While this is very much a monetisation play for YouTube, it is really an expansion/investment longer-term play for Activision.

The case for Activision – prioritising reach over revenue for long-term gains

The post-peak attention economy rulebook states that in order to engage audiences, offerings need to be brought to where consumers reside. 63% of e-sports viewers use YouTube every week, compared to 22% that use Twitch. Furthermore, it has been reported that the lion’s share of YouTube’s base fee is paying for Overwatch League, with a substantial share representing Call of Duty, and Hearthstone has been labelled as an ‘additional freebie’.

Overwatch League has a year of existence under its belt, with existing viewer/engagement metrics supporting the value of its rights. The Call of Duty League is only launching this year. Activision knows that the future of its media rights revenue opportunity sits with Call of Duty. But in order to maximise the future value of these rights, it first needs to entice as large of a relevant audience as possible to watch.

With 18% of YouTube’s weekly active users playing Call of Duty, and 8% watching e-sports content, YouTube is the sweet-spot destination in terms of absolute reach for Call of Duty. If the Call of Duty league attracts large enough audiences on YouTube, then by the end of the three-year deal, we could see Activision using its beefy reach numbers to attract lots of media rights dollars – not just from YouTube, but potentially from distressed TV broadcasters, who struggle to keep younger audiences engaged. Subsequently we could see the division of e-sports media rights between broadcast and streaming.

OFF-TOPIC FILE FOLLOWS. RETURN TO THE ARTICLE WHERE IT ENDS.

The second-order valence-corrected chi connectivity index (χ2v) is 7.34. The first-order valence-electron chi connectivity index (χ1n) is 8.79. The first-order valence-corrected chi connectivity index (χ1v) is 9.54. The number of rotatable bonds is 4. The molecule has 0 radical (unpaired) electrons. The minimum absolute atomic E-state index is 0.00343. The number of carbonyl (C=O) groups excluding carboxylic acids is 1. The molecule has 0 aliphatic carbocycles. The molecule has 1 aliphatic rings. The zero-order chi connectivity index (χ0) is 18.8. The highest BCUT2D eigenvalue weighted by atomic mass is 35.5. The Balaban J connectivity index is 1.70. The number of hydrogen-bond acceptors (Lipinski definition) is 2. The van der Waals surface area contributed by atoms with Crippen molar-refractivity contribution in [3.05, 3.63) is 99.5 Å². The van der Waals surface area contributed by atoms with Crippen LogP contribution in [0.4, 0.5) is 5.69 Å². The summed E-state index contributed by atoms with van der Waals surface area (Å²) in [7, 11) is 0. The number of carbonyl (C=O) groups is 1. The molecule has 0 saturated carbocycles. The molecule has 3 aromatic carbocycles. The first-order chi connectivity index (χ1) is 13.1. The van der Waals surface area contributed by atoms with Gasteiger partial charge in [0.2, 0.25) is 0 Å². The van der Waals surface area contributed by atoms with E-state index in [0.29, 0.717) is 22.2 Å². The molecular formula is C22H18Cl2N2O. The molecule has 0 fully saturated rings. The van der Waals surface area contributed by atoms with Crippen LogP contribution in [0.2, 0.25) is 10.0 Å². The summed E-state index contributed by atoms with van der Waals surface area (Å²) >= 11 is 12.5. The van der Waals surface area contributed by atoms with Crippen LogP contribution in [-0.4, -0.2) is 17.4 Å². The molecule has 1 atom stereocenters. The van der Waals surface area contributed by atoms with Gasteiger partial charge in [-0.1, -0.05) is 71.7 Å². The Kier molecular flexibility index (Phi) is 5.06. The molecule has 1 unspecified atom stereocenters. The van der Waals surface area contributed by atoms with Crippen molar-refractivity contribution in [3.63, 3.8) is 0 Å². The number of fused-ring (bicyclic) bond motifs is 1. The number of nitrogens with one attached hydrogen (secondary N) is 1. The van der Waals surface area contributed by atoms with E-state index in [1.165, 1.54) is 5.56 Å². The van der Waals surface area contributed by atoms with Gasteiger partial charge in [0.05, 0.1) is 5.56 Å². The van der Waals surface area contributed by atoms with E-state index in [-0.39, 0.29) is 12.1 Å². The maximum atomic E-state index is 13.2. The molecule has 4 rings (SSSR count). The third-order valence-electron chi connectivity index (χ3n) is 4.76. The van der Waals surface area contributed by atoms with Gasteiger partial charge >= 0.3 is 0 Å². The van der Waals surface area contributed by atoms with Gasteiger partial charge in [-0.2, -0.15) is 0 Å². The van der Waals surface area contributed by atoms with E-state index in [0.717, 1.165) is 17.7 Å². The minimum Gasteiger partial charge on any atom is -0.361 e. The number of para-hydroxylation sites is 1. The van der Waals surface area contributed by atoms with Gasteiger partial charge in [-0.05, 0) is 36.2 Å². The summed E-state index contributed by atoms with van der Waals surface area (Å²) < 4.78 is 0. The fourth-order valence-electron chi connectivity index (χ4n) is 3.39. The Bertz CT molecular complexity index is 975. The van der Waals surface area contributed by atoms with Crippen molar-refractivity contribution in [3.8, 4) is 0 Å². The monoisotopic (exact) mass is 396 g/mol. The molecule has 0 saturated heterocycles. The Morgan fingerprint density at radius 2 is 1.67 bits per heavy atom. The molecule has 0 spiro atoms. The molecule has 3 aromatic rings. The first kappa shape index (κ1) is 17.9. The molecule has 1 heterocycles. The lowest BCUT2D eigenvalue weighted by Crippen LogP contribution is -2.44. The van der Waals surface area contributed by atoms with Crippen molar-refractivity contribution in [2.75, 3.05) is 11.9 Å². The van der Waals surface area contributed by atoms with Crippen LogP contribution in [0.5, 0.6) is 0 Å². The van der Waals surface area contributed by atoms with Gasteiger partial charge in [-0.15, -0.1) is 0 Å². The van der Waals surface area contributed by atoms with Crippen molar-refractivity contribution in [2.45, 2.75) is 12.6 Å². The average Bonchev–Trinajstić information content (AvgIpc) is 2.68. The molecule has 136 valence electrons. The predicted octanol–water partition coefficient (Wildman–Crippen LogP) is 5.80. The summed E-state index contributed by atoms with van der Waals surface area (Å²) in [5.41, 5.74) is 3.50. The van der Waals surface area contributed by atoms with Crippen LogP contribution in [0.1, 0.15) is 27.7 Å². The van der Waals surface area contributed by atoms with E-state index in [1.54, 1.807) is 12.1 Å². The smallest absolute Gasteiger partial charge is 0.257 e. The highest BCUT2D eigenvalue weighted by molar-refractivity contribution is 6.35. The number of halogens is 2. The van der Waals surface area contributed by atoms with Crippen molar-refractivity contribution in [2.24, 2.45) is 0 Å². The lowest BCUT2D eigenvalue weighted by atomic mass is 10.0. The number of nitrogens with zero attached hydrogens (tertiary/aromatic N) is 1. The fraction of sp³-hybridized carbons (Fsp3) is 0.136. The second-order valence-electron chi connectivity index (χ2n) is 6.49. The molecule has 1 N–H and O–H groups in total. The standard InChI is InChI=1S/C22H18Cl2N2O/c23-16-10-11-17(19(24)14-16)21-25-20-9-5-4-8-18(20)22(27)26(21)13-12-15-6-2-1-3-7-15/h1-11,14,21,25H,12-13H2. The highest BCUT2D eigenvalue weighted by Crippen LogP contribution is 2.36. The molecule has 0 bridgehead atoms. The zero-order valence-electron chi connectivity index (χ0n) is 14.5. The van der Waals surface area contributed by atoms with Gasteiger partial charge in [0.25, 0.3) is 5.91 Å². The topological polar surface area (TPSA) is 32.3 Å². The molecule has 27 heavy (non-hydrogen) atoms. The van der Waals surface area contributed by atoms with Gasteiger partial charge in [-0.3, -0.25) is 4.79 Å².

Going for reach over revenue to solidify long-term revenue outlook is a play which could be learned by sports rights holders as they struggle with aging and declining audiences, but typically still prefer the highest bidder.

The case for YouTube

YouTube arguably got a fantastic deal here:

  1. Revenue: Gaming is YouTube’s best-monetised genre on a per-view basis, so attracting key exclusive content from one of the most popular games on the planet is significant, for YouTube especially. If this works, other AAA titles might try to replicate this model, much to YouTube’s advantage.